MS 3 Clerkship Descriptions
The goal of this clerkship is to introduce the principles and practice of Family Medicine, and to provide the essential clinical skills and training, which students will find useful in whichever specialty they choose to pursue. This clerkship focuses on the approach to the ambulatory patient and learning activities are planned to introduce the skills, knowledge, and attitudes that all physicians need when faced with such a patient. The curriculum for this course focuses more on the process of evaluating and treating a new patient or problem, and is not limited by a specific content. A core content will be addressed that is central to the acute, chronic, and preventive care that family physicians deliver. Additional knowledge and skills are gained in the specific areas relevant to the patient encounters. Students develop a framework within which they can initiate evaluation and care for any patient, regardless of clinical setting or problem, and do so in a fashion that fosters an ongoing relationship with the patient.
The geriatric and palliative third year clerkship rotation is designed to enable medical students to practice effectively in a clinical setting. Students will actively participate in the ongoing, daily care of older patients. Students will be paired with a geriatric or palliative preceptor who will provide clinical teaching and feedback. Throughout the clerkship, students will work with a variety of geriatric and/or palliative focused health professionals as part of the interprofessional team approach.
The Internal Medicine Clerkship is an eight-week rotation split into two four week blocks with the primary goal of introducing students to the evaluation and treatment of adults hospitalized with acute medical illness. Emphasis is placed on developing the skills to diagnose common clinical conditions and to recognize the clinical presentations of common diseases. Students will take patient histories, perform comprehensive physical exams, formulate problem lists with appropriate differential diagnoses, and document their findings in the electronic health record. Students will participate in the evaluation of a diversity of patients as part of a team of residents and students under the supervision of an internal medicine faculty member.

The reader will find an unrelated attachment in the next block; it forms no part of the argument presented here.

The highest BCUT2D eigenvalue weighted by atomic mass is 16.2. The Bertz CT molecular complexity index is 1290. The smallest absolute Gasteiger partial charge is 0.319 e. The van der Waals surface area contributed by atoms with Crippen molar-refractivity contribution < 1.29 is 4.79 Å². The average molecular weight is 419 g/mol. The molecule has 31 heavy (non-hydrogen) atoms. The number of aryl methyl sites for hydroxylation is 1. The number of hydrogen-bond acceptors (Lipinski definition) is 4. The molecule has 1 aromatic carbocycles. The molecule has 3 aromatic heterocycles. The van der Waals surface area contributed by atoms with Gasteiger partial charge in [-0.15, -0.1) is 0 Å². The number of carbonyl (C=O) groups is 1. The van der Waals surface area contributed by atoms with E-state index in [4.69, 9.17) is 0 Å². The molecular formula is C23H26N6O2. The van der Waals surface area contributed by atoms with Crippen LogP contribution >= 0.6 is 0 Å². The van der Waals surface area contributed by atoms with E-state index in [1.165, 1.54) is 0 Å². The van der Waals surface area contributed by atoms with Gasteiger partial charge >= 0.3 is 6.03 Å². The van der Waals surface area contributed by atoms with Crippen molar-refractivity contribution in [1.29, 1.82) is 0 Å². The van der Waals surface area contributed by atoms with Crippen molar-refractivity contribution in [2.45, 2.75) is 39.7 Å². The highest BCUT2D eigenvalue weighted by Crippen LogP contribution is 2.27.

This clerkship is a four-week rotation split into two blocks. Our goal is to educate all medical students sufficiently to appropriately evaluate the patient with a neurologic complaint or deficit. Students (our future physicians) should leave our clerkship with the ability to successfully perform a thorough history and neurologic exam, the ability to “localize the lesion” and the ability to provide an appropriate diagnosis and treatment plan.
The Obstetrics and Gynecology clerkship covers pathophysiology of the female reproductive system. The basis for the diagnosis, management, and treatment of diseases specific to women are also covered. Students participate in patient encounters in the operating room, labor and delivery, emergency room, ambulatory clinics and on the hospital wards.
Pediatrics is an eight-week rotation, with four weeks spent on the inpatient unit at Children’s Memorial Hermann Hospital and four weeks spent at one of several outpatient pediatric clinics scattered around Houston. Students will be exposed to the care of newborn infants, children with acute and chronic medical conditions, and well children coming in for their regular checkups. A major focus of the clerkship is injury and illness prevention. Students will become familiar with congenital and acquired conditions, as well as normal and abnormal patterns of development.
Students in this clerkship will build on their knowledge about behavioral sciences from their Doctoring and Nervous System and Behavior module experiences and will expand their interviewing, diagnostic and treatment skills for psychiatric disorders.
The Surgery clerkship curriculum emphasizes the basic clinical skills required to solve common surgical problems. Students will be introduced to preoperative, postoperative, emergency, and ambulatory care of patients. By the completion of this clerkship, students will be expected to demonstrate an understanding of the pathophysiology of surgically treatable diseases and to have acquired sufficient knowledge and diagnostic skills to be able to recognize when a patient’s condition might best be served by a surgical consultation. Students will also develop skills for the safe, effective, and efficient management of patients in the hospital and ambulatory setting.
LIC takes place at LBJ in a primarily outpatient setting and includes Internal Medicine, Family Medicine, Geriatrics, Obstetrics-Gynecology, and Pediatrics. It is a 28-week rotation; the first four weeks will be an Internal Medicine inpatient immersion, while the remaining 24 weeks will be spent rotating between the five specialty areas in mostly outpatient settings. Students will still take shelf exams during the LIC and complete the same case logging requirements as regular clerkship students. After completing the LIC, students will take their remaining clerkships in the traditional model.